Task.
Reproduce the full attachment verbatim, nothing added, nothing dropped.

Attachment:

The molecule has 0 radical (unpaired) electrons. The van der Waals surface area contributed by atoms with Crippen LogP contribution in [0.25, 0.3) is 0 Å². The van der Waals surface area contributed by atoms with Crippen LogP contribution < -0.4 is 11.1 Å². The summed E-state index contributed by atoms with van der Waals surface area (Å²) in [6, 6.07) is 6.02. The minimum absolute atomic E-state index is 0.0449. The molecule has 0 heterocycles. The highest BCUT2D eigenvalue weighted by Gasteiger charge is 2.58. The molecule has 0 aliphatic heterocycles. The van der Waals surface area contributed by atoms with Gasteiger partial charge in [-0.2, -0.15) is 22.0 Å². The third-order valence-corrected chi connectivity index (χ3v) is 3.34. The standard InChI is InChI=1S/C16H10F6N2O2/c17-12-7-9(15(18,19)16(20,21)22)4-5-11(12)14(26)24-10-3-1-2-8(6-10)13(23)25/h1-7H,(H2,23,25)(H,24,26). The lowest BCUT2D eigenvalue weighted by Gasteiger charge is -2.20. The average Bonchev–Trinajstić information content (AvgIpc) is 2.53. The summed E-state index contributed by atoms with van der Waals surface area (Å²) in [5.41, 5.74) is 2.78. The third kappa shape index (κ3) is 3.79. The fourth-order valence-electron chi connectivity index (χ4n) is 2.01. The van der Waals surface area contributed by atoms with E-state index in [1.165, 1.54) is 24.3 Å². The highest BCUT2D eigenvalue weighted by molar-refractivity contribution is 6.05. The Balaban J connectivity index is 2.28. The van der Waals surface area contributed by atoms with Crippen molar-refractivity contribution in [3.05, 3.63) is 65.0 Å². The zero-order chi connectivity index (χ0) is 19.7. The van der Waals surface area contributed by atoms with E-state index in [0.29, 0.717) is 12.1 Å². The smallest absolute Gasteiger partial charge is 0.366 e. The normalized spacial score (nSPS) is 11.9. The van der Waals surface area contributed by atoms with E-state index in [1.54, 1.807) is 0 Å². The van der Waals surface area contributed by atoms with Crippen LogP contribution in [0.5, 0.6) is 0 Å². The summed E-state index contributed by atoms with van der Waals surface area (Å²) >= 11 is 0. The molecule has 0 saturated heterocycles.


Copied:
The molecule has 0 radical (unpaired) electrons. The van der Waals surface area contributed by atoms with Crippen LogP contribution in [0.25, 0.3) is 0 Å². The van der Waals surface area contributed by atoms with Crippen LogP contribution < -0.4 is 11.1 Å². The summed E-state index contributed by atoms with van der Waals surface area (Å²) in [6, 6.07) is 6.02. The minimum absolute atomic E-state index is 0.0449. The molecule has 0 heterocycles. The highest BCUT2D eigenvalue weighted by Gasteiger charge is 2.58. The molecule has 0 aliphatic heterocycles. The van der Waals surface area contributed by atoms with Gasteiger partial charge in [-0.2, -0.15) is 22.0 Å². The third-order valence-corrected chi connectivity index (χ3v) is 3.34. The standard InChI is InChI=1S/C16H10F6N2O2/c17-12-7-9(15(18,19)16(20,21)22)4-5-11(12)14(26)24-10-3-1-2-8(6-10)13(23)25/h1-7H,(H2,23,25)(H,24,26). The lowest BCUT2D eigenvalue weighted by Gasteiger charge is -2.20. The average Bonchev–Trinajstić information content (AvgIpc) is 2.53. The summed E-state index contributed by atoms with van der Waals surface area (Å²) in [5.41, 5.74) is 2.78. The third kappa shape index (κ3) is 3.79. The fourth-order valence-electron chi connectivity index (χ4n) is 2.01. The van der Waals surface area contributed by atoms with E-state index in [1.165, 1.54) is 24.3 Å². The highest BCUT2D eigenvalue weighted by molar-refractivity contribution is 6.05. The Balaban J connectivity index is 2.28. The van der Waals surface area contributed by atoms with Crippen molar-refractivity contribution in [3.05, 3.63) is 65.0 Å². The zero-order chi connectivity index (χ0) is 19.7. The van der Waals surface area contributed by atoms with E-state index in [0.29, 0.717) is 12.1 Å². The smallest absolute Gasteiger partial charge is 0.366 e. The normalized spacial score (nSPS) is 11.9. The van der Waals surface area contributed by atoms with E-state index in [1.54, 1.807) is 0 Å². The van der Waals surface area contributed by atoms with Crippen LogP contribution in [0.5, 0.6) is 0 Å². The summed E-state index contributed by atoms with van der Waals surface area (Å²) >= 11 is 0. The molecule has 0 saturated heterocycles.